By Scott Mendelson
Three... Extremes is a two-hour anthology with three 40-45 minute short films by three of Asia's most celebrated horror filmmakers. Unfortunately, all three of these shorts defy easy, non-spoiler descriptions, so this might not be the longest review ever written. The film's greatest strength as a whole is that each of the three pieces represents a completely different sort of horror film.
To wit... The opening segment, entitled 'Dumplings', involves a seemingly miraculous de-aging product and its mysterious origins. This curtain raiser is a pitch-black comedy that eventually deals with this critic's very favorite comic subject (and, as a side-note, shares certain similarities with my favorite dirty joke, involving tomatoes in a brothel). Director Fruit Chan wisely reveals the 'twist' early on, so that the majority of the film allows the audience to revel in the astounding horror of the situation at hand. Of course, much of the comedy eventually comes from just how much the director is actually showing us, much of it the sort of thing that a more straightforward film would keep off screen. Yes, one should note that the piece deals with the ever-increasing mania to stay young and look younger, no matter how immodest the proposal, and it succeeds just such a social satire. But the important thing is that 'Dumplings' is a terrifically shocking black comedy about one of the funniest things that a person can joke about.
The second segment, Park Chan-Wook's 'Cut' is the purest example of unmitigated human horror of the three segments. In short, the story begins when renowned comedy director Ryu Ji-Ho walks into his house to find a rather angry stranger, a tied-up little girl, and his wife tied to their piano and in great peril. What follows in a long game of wits, with the angry stranger taunting the director, daring him to be a flawed man, angered that he is in fact a decent man, since rich people aren't supposed to be decent too. This is easily the most visually frantic and viscerally jolting film of the set, as well as the most blatantly violent and gruesome. 'Dumplings' has a matter of fact visual presentation of its more shocking subject matter, but 'Cut' has more pure violence and gore. At its heart, it's about how one allegedly good man is consistently forced to choose between two terrible, immoral choices, while trying to bare his soul to the intruder in a desperate stab at sympathy.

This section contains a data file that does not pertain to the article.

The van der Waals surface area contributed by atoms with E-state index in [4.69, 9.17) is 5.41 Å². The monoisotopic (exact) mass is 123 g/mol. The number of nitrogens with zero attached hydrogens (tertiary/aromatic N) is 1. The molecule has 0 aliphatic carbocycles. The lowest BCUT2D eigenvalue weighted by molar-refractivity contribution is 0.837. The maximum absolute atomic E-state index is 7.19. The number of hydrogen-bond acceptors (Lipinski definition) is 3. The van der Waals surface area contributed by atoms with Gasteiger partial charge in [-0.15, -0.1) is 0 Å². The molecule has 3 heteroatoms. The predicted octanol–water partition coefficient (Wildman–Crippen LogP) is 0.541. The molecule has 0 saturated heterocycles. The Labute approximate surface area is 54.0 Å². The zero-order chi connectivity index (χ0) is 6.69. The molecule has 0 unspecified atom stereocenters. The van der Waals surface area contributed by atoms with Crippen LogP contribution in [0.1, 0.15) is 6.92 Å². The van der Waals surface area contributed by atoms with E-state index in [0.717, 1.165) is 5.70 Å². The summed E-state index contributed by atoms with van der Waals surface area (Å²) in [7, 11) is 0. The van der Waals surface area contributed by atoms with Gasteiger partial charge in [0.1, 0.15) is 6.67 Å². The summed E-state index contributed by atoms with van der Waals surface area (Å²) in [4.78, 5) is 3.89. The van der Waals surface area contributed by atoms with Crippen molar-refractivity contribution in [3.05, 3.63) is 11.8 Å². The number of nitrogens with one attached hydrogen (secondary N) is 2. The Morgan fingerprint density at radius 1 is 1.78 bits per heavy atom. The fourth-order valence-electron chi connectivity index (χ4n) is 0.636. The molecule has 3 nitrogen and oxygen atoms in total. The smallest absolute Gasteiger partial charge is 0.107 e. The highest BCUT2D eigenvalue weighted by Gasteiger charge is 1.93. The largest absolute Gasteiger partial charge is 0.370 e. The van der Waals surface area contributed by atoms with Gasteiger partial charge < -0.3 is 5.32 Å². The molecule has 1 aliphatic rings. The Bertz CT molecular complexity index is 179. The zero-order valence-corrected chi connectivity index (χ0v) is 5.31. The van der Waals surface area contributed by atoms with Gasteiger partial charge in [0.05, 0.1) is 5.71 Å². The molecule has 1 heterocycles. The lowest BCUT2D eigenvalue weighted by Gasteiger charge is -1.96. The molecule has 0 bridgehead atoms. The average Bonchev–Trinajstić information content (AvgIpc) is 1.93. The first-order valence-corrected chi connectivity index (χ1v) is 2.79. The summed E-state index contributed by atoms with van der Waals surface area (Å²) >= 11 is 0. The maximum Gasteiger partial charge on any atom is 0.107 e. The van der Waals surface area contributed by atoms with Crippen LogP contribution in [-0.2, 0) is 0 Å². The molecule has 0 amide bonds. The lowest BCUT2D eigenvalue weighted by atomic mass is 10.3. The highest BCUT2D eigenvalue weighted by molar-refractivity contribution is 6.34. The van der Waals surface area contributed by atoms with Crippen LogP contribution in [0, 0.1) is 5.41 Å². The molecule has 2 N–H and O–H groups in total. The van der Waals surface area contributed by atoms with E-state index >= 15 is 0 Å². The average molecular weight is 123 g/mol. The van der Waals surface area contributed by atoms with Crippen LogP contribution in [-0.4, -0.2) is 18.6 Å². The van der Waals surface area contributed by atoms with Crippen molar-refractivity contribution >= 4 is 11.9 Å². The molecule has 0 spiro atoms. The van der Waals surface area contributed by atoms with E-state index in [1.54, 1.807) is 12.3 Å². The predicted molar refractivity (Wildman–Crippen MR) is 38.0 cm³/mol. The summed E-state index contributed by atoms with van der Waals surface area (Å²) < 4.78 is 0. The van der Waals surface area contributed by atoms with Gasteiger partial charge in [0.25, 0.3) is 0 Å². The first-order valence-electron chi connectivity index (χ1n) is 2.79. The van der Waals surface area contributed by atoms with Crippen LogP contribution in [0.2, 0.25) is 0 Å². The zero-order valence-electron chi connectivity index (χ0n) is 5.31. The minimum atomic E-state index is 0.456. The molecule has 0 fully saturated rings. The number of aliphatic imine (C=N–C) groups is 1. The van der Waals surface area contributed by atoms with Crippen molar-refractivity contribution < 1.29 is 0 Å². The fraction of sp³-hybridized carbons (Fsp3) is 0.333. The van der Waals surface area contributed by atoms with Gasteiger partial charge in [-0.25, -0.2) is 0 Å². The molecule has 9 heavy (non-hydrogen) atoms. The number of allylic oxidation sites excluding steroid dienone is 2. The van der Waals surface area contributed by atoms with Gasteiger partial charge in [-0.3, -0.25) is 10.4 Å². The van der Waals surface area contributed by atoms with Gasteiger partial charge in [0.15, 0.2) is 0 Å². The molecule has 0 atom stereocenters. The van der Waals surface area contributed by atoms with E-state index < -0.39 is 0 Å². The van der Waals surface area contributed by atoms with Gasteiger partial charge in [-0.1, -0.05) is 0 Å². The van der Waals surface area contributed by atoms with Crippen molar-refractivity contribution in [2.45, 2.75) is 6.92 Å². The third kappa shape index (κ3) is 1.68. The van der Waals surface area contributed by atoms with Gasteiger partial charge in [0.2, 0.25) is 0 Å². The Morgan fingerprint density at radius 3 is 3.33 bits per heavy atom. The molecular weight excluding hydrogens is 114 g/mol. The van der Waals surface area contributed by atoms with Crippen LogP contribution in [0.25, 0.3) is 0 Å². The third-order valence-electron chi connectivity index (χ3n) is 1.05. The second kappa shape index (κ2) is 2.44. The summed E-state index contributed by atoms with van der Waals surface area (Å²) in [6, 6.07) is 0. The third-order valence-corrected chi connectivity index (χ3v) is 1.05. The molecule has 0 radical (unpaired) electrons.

If 'Dumplings' is the black comedy, and 'Cut' is the visceral terror show, then 'Box' is the subtler, more elegant tone poem of the set. Directed with subtlety and patience by Takashi Miike, the story concerns a woman torn over the memory of the death of her twin sister, and the consequences of her accepting an invitation to revisit the place where she died many years ago. 'Cut' moves very slowly at first, daring to be almost dull in order to build a mood and sense of silent dread and mystery. The film depends purely on silence, and it uses that silence to surprise the audience on at least two occasions, when that calmness and introverted quiet is shattered without warning. 'Cut' may not be the one that everyone talks about when they leave the theater, but it is perhaps the most successful in terms of building tension and suspense.
Three... Extremes (no, that's not a typo, the title really is written as such) is a delicious and macabre experiment, the sort of which we should see more of from directors both American and abroad. For an older, campier anthology, try Creepshow (made in 1982, it contains at least one classic segment starring, of all people, Ted Danson and Leslie Nielsen). Horror by nature often works best in small, potent doses, and the short film format allows directors to experiment in a way that they might not be willing to with a full-length feature. And, of course, this film truly does feature three extremely different kinds of horror stories, so the title is apt. Three... Extremes is a wonderful idea, well executed, and (most importantly), very very creepy.